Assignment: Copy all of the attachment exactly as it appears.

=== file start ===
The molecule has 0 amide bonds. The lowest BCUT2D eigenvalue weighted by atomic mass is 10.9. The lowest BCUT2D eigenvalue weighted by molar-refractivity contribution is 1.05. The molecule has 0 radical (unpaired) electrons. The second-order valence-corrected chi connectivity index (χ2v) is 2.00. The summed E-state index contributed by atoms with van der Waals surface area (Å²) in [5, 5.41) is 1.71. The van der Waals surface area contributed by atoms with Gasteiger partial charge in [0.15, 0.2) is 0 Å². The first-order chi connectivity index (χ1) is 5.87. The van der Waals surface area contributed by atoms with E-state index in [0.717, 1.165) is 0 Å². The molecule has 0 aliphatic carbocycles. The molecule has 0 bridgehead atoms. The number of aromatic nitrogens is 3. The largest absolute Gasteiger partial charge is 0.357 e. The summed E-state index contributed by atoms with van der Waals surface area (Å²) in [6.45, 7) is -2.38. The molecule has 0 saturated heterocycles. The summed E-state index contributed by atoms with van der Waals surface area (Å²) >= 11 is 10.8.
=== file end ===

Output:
The molecule has 0 amide bonds. The lowest BCUT2D eigenvalue weighted by atomic mass is 10.9. The lowest BCUT2D eigenvalue weighted by molar-refractivity contribution is 1.05. The molecule has 0 radical (unpaired) electrons. The second-order valence-corrected chi connectivity index (χ2v) is 2.00. The summed E-state index contributed by atoms with van der Waals surface area (Å²) in [5, 5.41) is 1.71. The van der Waals surface area contributed by atoms with Gasteiger partial charge in [0.15, 0.2) is 0 Å². The first-order chi connectivity index (χ1) is 5.87. The van der Waals surface area contributed by atoms with E-state index in [0.717, 1.165) is 0 Å². The molecule has 0 aliphatic carbocycles. The molecule has 0 bridgehead atoms. The number of aromatic nitrogens is 3. The largest absolute Gasteiger partial charge is 0.357 e. The summed E-state index contributed by atoms with van der Waals surface area (Å²) in [6.45, 7) is -2.38. The molecule has 0 saturated heterocycles. The summed E-state index contributed by atoms with van der Waals surface area (Å²) >= 11 is 10.8.